Ictal analgesia in temporal lobe epilepsy - The mechanism of seizure-related burns

A. Szűcs, András Horváth, G. Rásonyi, Dániel Fabó, Géza Szabó, Anna Sákovics, A. Kamondi

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Abstract

Seizure-related injuries have major impact in the excess mortality and morbidity of epilepsy patients. Experimental data suggest that analgesia may develop during seizures contributing to the severity of seizure-related accidents, especially burns. We aimed to identify those seizure-types that may lead to burn-injuries by seizure-related analgesia. In our tertiary epilepsy centre, we asked 100 epilepsy patients having a history of seizure-related injury, to complete our burn-and-pain questionnaire. Fifty-one patients completed the survey; their epileptology data were collected and those with a seizure-related burn were interviewed. Forty-two out of the 51 patients (82%) had partial epilepsy and 9 (18%) had idiopathic generalised epilepsy. Twenty-six persons (51%) reported decreased pain perception during or after seizures in general. Twelve patients (23%) had suffered one or more seizure-related burn. Five of them fell onto a hot surface or fire accidentally, during generalized tonic-clonic seizures. Seven out of the 12 burnt patients (58%) grasped a hot object or reached into boiling fluid during complex partial seizures; without experiencing-, or reacting in response to pain. These patients had temporal lobe epilepsy, 5 of them had left temporal seizure onset. Our hypothesis based on the circumstantial analysis of our patients' burn-injuries; is that temporal lobe seizures may cause ictal/postictal analgesia. It may be caused by the seizure-related epileptic facilitation of the periaqueductal gray matter; the central pain-inhibiting structure of the brain. Seizure-related endogenous opioid-release my have a contributory role in inhibiting pain-perception. Ictal analgesia warrants better burn-prevention in temporal lobe epilepsy patients. Understanding the mechanism of ictal analgesia and specifying those seizures-types prone to cause it; may help indentifying human pain-inhibiting pathways.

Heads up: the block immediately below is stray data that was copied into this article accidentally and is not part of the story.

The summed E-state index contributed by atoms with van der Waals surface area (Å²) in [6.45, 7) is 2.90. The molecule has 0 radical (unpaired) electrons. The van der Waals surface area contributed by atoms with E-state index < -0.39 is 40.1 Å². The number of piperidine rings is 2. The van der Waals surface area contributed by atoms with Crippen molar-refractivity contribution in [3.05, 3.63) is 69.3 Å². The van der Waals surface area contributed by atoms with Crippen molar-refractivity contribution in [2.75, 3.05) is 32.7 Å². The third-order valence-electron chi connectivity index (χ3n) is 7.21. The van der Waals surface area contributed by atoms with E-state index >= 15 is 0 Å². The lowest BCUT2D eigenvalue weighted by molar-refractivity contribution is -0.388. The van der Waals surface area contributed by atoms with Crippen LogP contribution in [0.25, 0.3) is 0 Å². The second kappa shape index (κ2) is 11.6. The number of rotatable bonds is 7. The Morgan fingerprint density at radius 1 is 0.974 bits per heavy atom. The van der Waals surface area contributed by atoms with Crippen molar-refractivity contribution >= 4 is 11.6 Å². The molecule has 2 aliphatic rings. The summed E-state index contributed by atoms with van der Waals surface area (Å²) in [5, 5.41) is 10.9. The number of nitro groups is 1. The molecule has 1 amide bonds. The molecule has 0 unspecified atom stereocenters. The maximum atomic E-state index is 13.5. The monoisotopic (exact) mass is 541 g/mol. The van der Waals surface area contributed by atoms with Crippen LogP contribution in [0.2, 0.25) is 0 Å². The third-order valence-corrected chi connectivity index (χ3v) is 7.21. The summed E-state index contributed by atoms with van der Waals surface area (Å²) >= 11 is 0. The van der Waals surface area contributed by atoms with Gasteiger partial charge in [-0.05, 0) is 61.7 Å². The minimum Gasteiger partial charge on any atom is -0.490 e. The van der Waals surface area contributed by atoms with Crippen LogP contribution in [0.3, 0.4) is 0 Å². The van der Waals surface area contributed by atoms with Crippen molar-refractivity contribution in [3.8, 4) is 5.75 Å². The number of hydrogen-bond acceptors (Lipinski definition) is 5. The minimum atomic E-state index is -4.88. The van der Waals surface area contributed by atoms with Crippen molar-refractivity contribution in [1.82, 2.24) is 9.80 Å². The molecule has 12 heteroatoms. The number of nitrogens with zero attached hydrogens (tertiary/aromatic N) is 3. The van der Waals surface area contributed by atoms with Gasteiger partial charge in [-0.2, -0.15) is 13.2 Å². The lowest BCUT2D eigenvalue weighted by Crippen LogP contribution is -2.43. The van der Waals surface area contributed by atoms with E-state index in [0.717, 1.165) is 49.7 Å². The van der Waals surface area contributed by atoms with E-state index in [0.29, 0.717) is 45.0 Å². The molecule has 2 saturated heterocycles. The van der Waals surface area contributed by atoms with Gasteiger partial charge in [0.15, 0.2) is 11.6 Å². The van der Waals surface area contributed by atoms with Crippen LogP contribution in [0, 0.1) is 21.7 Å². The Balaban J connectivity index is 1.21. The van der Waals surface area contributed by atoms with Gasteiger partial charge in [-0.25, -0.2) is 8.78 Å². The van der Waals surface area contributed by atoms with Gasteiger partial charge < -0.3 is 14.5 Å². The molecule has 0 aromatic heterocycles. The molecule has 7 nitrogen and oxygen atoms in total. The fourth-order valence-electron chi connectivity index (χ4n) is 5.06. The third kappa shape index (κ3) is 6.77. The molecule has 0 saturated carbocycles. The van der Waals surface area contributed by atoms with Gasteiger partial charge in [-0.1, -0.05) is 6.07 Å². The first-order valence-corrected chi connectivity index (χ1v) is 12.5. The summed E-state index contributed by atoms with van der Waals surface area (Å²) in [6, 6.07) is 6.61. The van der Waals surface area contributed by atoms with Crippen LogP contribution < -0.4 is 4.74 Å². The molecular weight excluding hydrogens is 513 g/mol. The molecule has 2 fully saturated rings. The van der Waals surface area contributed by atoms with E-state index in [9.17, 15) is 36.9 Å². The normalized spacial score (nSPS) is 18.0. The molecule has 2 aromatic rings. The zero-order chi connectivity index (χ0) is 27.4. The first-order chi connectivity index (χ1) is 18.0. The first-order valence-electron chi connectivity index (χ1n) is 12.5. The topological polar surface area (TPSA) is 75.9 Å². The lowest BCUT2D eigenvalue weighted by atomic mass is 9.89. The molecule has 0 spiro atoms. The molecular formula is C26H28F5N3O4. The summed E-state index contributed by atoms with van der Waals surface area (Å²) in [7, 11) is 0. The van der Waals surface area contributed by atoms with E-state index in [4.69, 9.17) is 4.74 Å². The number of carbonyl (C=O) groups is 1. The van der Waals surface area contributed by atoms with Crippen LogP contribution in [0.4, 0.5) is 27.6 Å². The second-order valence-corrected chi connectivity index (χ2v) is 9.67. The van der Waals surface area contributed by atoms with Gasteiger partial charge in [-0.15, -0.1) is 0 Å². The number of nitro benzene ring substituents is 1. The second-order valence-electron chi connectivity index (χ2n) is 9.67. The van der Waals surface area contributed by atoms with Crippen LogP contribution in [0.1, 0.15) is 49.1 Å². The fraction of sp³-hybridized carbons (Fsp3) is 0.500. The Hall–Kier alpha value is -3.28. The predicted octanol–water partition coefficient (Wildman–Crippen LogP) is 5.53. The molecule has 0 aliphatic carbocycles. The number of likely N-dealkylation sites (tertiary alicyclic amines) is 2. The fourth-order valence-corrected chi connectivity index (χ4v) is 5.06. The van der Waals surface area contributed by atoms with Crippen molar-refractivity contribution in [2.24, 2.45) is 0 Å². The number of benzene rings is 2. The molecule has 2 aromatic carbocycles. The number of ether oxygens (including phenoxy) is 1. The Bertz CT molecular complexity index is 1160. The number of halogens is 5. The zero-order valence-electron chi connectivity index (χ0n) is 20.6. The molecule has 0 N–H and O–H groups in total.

Original languageEnglish
Pages (from-to)173-177
Number of pages5
JournalMedical Hypotheses
Volume85
Issue number2
DOIs
Publication statusPublished - 2015

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Temporal Lobe Epilepsy
Burns
Analgesia
Seizures
Stroke
Epilepsy
Pain
Pain Perception
Wounds and Injuries
Periaqueductal Gray
Partial Epilepsy
Temporal Lobe
Opioid Analgesics
Accidents

ASJC Scopus subject areas

  • Medicine(all)

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Ictal analgesia in temporal lobe epilepsy - The mechanism of seizure-related burns. / Szűcs, A.; Horváth, András; Rásonyi, G.; Fabó, Dániel; Szabó, Géza; Sákovics, Anna; Kamondi, A.

In: Medical Hypotheses, Vol. 85, No. 2, 2015, p. 173-177.

Research output: Contribution to journalArticle

Szűcs, A. ; Horváth, András ; Rásonyi, G. ; Fabó, Dániel ; Szabó, Géza ; Sákovics, Anna ; Kamondi, A. / Ictal analgesia in temporal lobe epilepsy - The mechanism of seizure-related burns. In: Medical Hypotheses. 2015 ; Vol. 85, No. 2. pp. 173-177.
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